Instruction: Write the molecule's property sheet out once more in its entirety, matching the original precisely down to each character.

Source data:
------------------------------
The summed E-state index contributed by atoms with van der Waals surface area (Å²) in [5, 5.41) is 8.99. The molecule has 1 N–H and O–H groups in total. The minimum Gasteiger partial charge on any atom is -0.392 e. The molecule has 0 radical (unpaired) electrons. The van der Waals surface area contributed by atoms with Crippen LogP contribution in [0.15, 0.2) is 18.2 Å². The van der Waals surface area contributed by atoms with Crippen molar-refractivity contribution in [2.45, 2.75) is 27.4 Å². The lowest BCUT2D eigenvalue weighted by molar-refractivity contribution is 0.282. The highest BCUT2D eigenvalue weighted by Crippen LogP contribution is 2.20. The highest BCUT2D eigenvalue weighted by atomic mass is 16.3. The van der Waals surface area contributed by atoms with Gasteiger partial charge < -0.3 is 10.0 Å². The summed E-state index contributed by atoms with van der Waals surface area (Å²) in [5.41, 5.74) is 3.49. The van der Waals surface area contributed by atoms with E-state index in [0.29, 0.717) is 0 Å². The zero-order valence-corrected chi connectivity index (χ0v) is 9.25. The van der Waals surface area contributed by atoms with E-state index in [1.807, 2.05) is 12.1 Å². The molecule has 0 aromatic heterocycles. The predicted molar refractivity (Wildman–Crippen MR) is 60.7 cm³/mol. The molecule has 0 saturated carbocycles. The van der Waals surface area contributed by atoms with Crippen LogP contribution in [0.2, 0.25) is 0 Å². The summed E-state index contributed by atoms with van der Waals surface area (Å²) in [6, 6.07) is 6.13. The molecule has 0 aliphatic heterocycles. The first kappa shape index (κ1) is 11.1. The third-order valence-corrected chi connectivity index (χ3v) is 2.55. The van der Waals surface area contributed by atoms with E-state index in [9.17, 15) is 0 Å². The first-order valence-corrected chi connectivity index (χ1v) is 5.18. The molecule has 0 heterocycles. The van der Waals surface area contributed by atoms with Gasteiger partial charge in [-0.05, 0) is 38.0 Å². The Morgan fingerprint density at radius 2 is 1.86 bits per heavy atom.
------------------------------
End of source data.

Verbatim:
The summed E-state index contributed by atoms with van der Waals surface area (Å²) in [5, 5.41) is 8.99. The molecule has 1 N–H and O–H groups in total. The minimum Gasteiger partial charge on any atom is -0.392 e. The molecule has 0 radical (unpaired) electrons. The van der Waals surface area contributed by atoms with Crippen LogP contribution in [0.15, 0.2) is 18.2 Å². The van der Waals surface area contributed by atoms with Crippen molar-refractivity contribution in [2.45, 2.75) is 27.4 Å². The lowest BCUT2D eigenvalue weighted by molar-refractivity contribution is 0.282. The highest BCUT2D eigenvalue weighted by Crippen LogP contribution is 2.20. The highest BCUT2D eigenvalue weighted by atomic mass is 16.3. The van der Waals surface area contributed by atoms with Gasteiger partial charge < -0.3 is 10.0 Å². The summed E-state index contributed by atoms with van der Waals surface area (Å²) in [5.41, 5.74) is 3.49. The van der Waals surface area contributed by atoms with E-state index in [0.29, 0.717) is 0 Å². The zero-order valence-corrected chi connectivity index (χ0v) is 9.25. The van der Waals surface area contributed by atoms with E-state index in [1.807, 2.05) is 12.1 Å². The molecule has 0 aromatic heterocycles. The predicted molar refractivity (Wildman–Crippen MR) is 60.7 cm³/mol. The molecule has 0 saturated carbocycles. The van der Waals surface area contributed by atoms with Crippen LogP contribution in [0.2, 0.25) is 0 Å². The summed E-state index contributed by atoms with van der Waals surface area (Å²) in [6, 6.07) is 6.13. The molecule has 0 aliphatic heterocycles. The first kappa shape index (κ1) is 11.1. The third-order valence-corrected chi connectivity index (χ3v) is 2.55. The van der Waals surface area contributed by atoms with E-state index in [9.17, 15) is 0 Å². The first-order valence-corrected chi connectivity index (χ1v) is 5.18. The molecule has 0 heterocycles. The van der Waals surface area contributed by atoms with Gasteiger partial charge in [-0.05, 0) is 38.0 Å². The Morgan fingerprint density at radius 2 is 1.86 bits per heavy atom.